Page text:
"August Coast Guard Issue"
Colonel John Collins, U.S. Army (Retired)—Most men and women who wear Department of Defense uniforms see four military services, instead of five. The same is true of most civilians who specialize in national security. I therefore applaud the August 2003 issue, which gives the United States Coast Guard long overdue credit with three feature articles, a commentary, and two pages of "Professional Notes."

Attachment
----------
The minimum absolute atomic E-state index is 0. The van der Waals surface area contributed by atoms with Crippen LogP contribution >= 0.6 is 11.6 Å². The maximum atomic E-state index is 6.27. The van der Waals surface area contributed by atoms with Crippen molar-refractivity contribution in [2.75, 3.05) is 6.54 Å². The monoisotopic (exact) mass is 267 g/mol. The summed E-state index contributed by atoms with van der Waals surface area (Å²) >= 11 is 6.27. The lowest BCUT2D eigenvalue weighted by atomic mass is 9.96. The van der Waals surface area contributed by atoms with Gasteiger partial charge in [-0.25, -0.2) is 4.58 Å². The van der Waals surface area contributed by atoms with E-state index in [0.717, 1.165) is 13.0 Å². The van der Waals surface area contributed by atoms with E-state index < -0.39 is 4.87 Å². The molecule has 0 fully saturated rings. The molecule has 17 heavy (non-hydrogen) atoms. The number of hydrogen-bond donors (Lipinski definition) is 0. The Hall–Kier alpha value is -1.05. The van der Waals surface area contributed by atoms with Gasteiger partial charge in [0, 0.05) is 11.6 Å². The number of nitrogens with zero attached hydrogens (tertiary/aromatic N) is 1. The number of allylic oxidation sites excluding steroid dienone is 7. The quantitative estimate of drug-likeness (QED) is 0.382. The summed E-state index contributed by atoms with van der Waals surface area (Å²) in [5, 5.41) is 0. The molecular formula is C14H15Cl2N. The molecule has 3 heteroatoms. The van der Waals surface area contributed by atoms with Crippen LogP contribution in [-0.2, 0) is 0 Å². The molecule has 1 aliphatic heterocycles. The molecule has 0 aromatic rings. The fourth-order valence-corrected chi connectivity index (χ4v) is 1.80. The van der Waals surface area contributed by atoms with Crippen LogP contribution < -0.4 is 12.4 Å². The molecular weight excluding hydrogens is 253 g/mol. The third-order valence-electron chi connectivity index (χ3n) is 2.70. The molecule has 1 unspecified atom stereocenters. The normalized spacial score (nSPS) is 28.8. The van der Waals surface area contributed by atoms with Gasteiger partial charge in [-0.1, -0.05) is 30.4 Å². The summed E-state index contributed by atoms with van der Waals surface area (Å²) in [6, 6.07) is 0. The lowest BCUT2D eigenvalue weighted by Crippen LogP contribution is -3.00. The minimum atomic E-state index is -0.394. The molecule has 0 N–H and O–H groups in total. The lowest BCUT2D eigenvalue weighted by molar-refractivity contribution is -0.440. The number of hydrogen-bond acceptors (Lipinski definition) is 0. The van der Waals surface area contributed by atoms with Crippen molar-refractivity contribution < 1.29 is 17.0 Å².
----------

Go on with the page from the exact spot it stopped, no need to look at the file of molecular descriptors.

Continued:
Title 14, United States Code, identifies the Coast Guard as a "military service and a branch of the armed forces. . . at all times." Nonmilitary pursuits normally took precedence before the attacks of 11 September 2001, but no service has contributed more to U.S. counterterrorism campaigns since that date. The first Coast Guard commandant put it this way more than eight decades ago: whereas "peacetime usefulness is a byproduct of the Navy, it is wartime usefulness that is a byproduct of the Coast Guard." His assessment remains sound.
"Why I Am Failing My Junior Officers"
(See K. O'Neal, pp. 40-42, July 2003; N. Van Schaik, p. 12, August 2003 Proceedings)